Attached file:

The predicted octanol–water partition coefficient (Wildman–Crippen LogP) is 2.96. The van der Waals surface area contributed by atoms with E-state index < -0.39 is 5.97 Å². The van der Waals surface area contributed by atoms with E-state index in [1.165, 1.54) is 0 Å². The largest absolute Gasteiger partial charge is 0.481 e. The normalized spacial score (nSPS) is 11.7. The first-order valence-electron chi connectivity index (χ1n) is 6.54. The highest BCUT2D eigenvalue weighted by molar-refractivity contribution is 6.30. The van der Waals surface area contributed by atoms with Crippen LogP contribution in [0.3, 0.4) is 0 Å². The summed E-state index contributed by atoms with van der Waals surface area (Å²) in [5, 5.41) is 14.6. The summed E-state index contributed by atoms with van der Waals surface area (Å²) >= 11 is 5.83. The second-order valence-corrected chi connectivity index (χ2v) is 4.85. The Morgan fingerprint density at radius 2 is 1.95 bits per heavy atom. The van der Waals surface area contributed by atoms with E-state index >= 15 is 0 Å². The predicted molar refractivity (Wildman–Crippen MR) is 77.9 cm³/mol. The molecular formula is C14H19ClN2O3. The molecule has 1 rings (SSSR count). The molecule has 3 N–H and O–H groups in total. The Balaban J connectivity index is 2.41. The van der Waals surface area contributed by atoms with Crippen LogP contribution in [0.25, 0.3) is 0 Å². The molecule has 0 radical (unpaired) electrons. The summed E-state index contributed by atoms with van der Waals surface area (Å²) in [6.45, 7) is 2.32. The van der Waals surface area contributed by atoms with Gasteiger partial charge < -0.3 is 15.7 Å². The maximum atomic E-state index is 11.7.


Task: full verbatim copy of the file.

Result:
The predicted octanol–water partition coefficient (Wildman–Crippen LogP) is 2.96. The van der Waals surface area contributed by atoms with E-state index < -0.39 is 5.97 Å². The van der Waals surface area contributed by atoms with E-state index in [1.165, 1.54) is 0 Å². The largest absolute Gasteiger partial charge is 0.481 e. The normalized spacial score (nSPS) is 11.7. The first-order valence-electron chi connectivity index (χ1n) is 6.54. The highest BCUT2D eigenvalue weighted by molar-refractivity contribution is 6.30. The van der Waals surface area contributed by atoms with Crippen LogP contribution in [0.3, 0.4) is 0 Å². The summed E-state index contributed by atoms with van der Waals surface area (Å²) in [5, 5.41) is 14.6. The summed E-state index contributed by atoms with van der Waals surface area (Å²) >= 11 is 5.83. The second-order valence-corrected chi connectivity index (χ2v) is 4.85. The Morgan fingerprint density at radius 2 is 1.95 bits per heavy atom. The van der Waals surface area contributed by atoms with E-state index >= 15 is 0 Å². The predicted molar refractivity (Wildman–Crippen MR) is 77.9 cm³/mol. The molecular formula is C14H19ClN2O3. The molecule has 1 rings (SSSR count). The molecule has 3 N–H and O–H groups in total. The Balaban J connectivity index is 2.41. The van der Waals surface area contributed by atoms with Crippen LogP contribution in [0.25, 0.3) is 0 Å². The molecule has 0 radical (unpaired) electrons. The summed E-state index contributed by atoms with van der Waals surface area (Å²) in [6.45, 7) is 2.32. The van der Waals surface area contributed by atoms with Gasteiger partial charge < -0.3 is 15.7 Å². The maximum atomic E-state index is 11.7.